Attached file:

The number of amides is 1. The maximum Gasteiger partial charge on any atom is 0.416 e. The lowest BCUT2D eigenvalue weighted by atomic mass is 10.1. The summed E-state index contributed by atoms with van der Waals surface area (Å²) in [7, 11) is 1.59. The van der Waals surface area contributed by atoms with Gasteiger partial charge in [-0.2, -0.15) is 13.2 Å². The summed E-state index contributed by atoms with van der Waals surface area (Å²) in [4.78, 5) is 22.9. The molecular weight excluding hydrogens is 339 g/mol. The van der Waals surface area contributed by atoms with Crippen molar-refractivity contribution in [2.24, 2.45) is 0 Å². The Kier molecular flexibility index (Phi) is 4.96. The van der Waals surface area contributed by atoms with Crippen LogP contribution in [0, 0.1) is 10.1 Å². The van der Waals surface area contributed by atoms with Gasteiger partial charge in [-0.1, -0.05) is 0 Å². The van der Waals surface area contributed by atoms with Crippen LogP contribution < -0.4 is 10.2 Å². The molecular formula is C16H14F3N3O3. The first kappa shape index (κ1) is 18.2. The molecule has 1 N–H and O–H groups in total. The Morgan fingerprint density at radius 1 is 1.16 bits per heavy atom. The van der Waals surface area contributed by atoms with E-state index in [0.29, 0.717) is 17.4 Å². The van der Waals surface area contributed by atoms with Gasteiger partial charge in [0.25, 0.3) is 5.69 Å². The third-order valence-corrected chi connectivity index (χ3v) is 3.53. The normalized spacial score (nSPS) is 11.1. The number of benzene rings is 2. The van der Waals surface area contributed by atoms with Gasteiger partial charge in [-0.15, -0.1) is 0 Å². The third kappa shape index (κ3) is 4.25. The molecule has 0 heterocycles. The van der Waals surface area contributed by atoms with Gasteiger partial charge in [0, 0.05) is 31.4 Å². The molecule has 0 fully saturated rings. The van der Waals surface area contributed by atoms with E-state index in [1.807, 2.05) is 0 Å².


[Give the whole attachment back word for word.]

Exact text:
The number of amides is 1. The maximum Gasteiger partial charge on any atom is 0.416 e. The lowest BCUT2D eigenvalue weighted by atomic mass is 10.1. The summed E-state index contributed by atoms with van der Waals surface area (Å²) in [7, 11) is 1.59. The van der Waals surface area contributed by atoms with Gasteiger partial charge in [-0.2, -0.15) is 13.2 Å². The summed E-state index contributed by atoms with van der Waals surface area (Å²) in [4.78, 5) is 22.9. The molecular weight excluding hydrogens is 339 g/mol. The van der Waals surface area contributed by atoms with Crippen molar-refractivity contribution in [2.24, 2.45) is 0 Å². The Kier molecular flexibility index (Phi) is 4.96. The van der Waals surface area contributed by atoms with Crippen LogP contribution in [0, 0.1) is 10.1 Å². The van der Waals surface area contributed by atoms with Gasteiger partial charge in [-0.1, -0.05) is 0 Å². The van der Waals surface area contributed by atoms with Crippen LogP contribution < -0.4 is 10.2 Å². The molecular formula is C16H14F3N3O3. The first kappa shape index (κ1) is 18.2. The molecule has 1 N–H and O–H groups in total. The Morgan fingerprint density at radius 1 is 1.16 bits per heavy atom. The van der Waals surface area contributed by atoms with E-state index in [0.29, 0.717) is 17.4 Å². The van der Waals surface area contributed by atoms with Gasteiger partial charge in [0.25, 0.3) is 5.69 Å². The third-order valence-corrected chi connectivity index (χ3v) is 3.53. The normalized spacial score (nSPS) is 11.1. The number of benzene rings is 2. The van der Waals surface area contributed by atoms with Gasteiger partial charge in [-0.15, -0.1) is 0 Å². The third kappa shape index (κ3) is 4.25. The molecule has 0 heterocycles. The van der Waals surface area contributed by atoms with Gasteiger partial charge in [0, 0.05) is 31.4 Å². The molecule has 0 fully saturated rings. The van der Waals surface area contributed by atoms with E-state index in [1.807, 2.05) is 0 Å².